For those who have tried posting comments on my blog(s) and haven't been able to, thank you for letting me know. I don't know what the issue is, but I am trying to find out more. For those who have accounts on the older version of Blogger, I found this:

Logging in with an old Blogger account to post a comment on the new Blogger is giving a “please try again later” error. Until we fix this, it may work to log in first at, and then go to the comments page on the new version of Blogger in beta. — latest update on Thursday, December 14, 2006

but I know that others with Typepad have also had problems and I haven't been able to find anything about that. I apologize. In the meantime, anyone who wants to reach me via email can do so at radiogirldesign (at) gmail (dot) com.

Another thing on the pre-holiday To Do list

This spiky star is so cool, I can't believe that it's actually make-at-homeable, but you can bet I'll be trying it. Perhaps many, on a smaller scale.

(Found through Paper Forest)

On my way to an appointment and waylaid by the computer. As usual.

Wednesday, December 13, 2006

Should I laugh or cry?

In all the hustle and bustle, and my enjoyment of other people's pre-Christmas posts, I actually forgot about buying gifts, making gifts, designing cards, sending cards and all that. And now? Only 13 days left.

Whooops. Off I go, a-shopping away. And then tonight? Cutting and pasting with scissors and glue. And tomorrow? Making fudge, maybe.

How Embarrassing

I mistyped my blog address in my email signature, switching the "s" and the "p" in "blogspot" and have inadvertently been sending countless people to a Mega Bible Studies site that seems to exist solely for people who mistype "blogspot."

My apologies for the inconvenience, and my kudos and gratitude to anyone who found there way here in spite of that. I've fixed it.

Tuesday, December 12, 2006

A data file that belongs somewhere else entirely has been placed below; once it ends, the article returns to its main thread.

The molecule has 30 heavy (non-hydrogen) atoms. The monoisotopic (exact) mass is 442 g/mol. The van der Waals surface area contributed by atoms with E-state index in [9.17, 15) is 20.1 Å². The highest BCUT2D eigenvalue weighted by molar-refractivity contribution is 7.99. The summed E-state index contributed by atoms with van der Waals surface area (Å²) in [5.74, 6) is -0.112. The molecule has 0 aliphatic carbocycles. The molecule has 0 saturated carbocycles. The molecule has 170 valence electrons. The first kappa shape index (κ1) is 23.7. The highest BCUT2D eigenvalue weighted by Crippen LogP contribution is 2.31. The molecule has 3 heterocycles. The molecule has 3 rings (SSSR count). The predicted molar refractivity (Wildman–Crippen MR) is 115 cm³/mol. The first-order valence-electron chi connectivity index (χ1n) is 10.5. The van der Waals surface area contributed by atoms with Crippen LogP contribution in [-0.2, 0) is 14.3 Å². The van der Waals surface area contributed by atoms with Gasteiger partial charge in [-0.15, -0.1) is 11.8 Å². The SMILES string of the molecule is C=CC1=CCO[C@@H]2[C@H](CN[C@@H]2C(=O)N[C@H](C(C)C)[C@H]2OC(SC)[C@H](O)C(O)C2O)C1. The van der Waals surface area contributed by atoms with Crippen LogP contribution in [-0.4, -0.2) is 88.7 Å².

Fun with Photos

My oh my, it felt good to get back to work yesterday. I played and played and played... uh, I mean worked and worked and worked.... and by the end of the day added a few new products to the Radiogirl Designs shop on Cafe Press.

I also redesigned the storefront, and divided the products by type instead of design, and I am very pleased. Now you can browse through The Paper Shop (with journals and cards), The Housewares Shop (clocks and coffee mugs, etc.), The Wearables Shop (including the "metalmouth" t-shirt my mom requested when she got her new braces), The Holiday Magic Shop (lots of Christmas goodies), and The Gift Shop (with cool aprons for cooks, bags for students, and magnets for the perfect stocking stuffers). Let me know what you think!

In the meantime, here's a glimpse of the new products:

The photo on these clocks actually features one of the Gerbera daisies from a little bouquet my mother brought me in the week before our wedding. They are my absolute favorite flower, and were the star flower of our wedding (on the invitations, the programs, the CDs, and in every bouquet). I am so excited about the way the different colors on these designs came out -- so bright and cheerful (I had planned on hanging one of the star clocks on my wall, but now I think I might pick one of these instead).